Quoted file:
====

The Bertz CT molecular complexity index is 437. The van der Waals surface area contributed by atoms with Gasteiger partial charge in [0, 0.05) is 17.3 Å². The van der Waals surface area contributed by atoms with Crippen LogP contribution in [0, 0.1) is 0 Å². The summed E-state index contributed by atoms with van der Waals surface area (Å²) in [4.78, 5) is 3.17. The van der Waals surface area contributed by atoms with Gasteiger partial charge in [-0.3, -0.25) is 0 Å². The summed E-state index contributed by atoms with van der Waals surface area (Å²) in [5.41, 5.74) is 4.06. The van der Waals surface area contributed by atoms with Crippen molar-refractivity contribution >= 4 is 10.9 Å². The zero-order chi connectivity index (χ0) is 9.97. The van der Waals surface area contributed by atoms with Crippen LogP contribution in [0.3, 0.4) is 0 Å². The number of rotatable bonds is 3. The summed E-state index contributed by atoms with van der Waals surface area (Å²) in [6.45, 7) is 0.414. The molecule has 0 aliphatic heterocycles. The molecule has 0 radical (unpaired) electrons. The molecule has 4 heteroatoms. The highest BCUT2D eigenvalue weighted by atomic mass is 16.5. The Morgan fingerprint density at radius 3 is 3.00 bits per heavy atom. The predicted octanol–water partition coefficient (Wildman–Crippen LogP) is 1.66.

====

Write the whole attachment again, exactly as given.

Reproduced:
The Bertz CT molecular complexity index is 437. The van der Waals surface area contributed by atoms with Gasteiger partial charge in [0, 0.05) is 17.3 Å². The van der Waals surface area contributed by atoms with Crippen LogP contribution in [0, 0.1) is 0 Å². The summed E-state index contributed by atoms with van der Waals surface area (Å²) in [4.78, 5) is 3.17. The van der Waals surface area contributed by atoms with Gasteiger partial charge in [-0.3, -0.25) is 0 Å². The summed E-state index contributed by atoms with van der Waals surface area (Å²) in [5.41, 5.74) is 4.06. The van der Waals surface area contributed by atoms with Crippen molar-refractivity contribution >= 4 is 10.9 Å². The zero-order chi connectivity index (χ0) is 9.97. The van der Waals surface area contributed by atoms with Crippen LogP contribution in [0.3, 0.4) is 0 Å². The number of rotatable bonds is 3. The summed E-state index contributed by atoms with van der Waals surface area (Å²) in [6.45, 7) is 0.414. The molecule has 0 aliphatic heterocycles. The molecule has 0 radical (unpaired) electrons. The molecule has 4 heteroatoms. The highest BCUT2D eigenvalue weighted by atomic mass is 16.5. The Morgan fingerprint density at radius 3 is 3.00 bits per heavy atom. The predicted octanol–water partition coefficient (Wildman–Crippen LogP) is 1.66.